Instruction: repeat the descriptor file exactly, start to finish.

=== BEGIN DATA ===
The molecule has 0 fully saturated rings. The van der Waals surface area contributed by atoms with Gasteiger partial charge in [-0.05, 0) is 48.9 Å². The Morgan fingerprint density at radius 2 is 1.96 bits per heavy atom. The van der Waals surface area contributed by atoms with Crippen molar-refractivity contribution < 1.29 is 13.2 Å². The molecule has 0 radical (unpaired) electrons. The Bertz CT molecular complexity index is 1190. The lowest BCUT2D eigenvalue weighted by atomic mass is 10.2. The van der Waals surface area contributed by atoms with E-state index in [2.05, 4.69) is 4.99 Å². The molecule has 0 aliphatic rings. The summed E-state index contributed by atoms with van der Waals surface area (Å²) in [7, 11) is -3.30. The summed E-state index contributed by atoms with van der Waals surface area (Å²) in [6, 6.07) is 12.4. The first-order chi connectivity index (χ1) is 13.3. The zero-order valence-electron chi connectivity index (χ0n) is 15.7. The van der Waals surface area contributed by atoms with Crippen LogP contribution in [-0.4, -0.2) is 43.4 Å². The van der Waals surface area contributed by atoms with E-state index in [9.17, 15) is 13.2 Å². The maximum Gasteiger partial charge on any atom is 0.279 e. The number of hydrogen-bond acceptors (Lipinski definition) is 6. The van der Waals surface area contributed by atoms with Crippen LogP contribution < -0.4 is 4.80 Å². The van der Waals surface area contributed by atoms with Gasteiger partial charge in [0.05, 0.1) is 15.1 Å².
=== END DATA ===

The molecule has 0 fully saturated rings. The van der Waals surface area contributed by atoms with Gasteiger partial charge in [-0.05, 0) is 48.9 Å². The Morgan fingerprint density at radius 2 is 1.96 bits per heavy atom. The van der Waals surface area contributed by atoms with Crippen molar-refractivity contribution < 1.29 is 13.2 Å². The molecule has 0 radical (unpaired) electrons. The Bertz CT molecular complexity index is 1190. The lowest BCUT2D eigenvalue weighted by atomic mass is 10.2. The van der Waals surface area contributed by atoms with E-state index in [2.05, 4.69) is 4.99 Å². The molecule has 0 aliphatic rings. The summed E-state index contributed by atoms with van der Waals surface area (Å²) in [7, 11) is -3.30. The summed E-state index contributed by atoms with van der Waals surface area (Å²) in [6, 6.07) is 12.4. The first-order chi connectivity index (χ1) is 13.3. The zero-order valence-electron chi connectivity index (χ0n) is 15.7. The van der Waals surface area contributed by atoms with Crippen LogP contribution in [-0.4, -0.2) is 43.4 Å². The van der Waals surface area contributed by atoms with E-state index in [9.17, 15) is 13.2 Å². The maximum Gasteiger partial charge on any atom is 0.279 e. The number of hydrogen-bond acceptors (Lipinski definition) is 6. The van der Waals surface area contributed by atoms with Crippen LogP contribution < -0.4 is 4.80 Å². The van der Waals surface area contributed by atoms with Gasteiger partial charge in [0.05, 0.1) is 15.1 Å².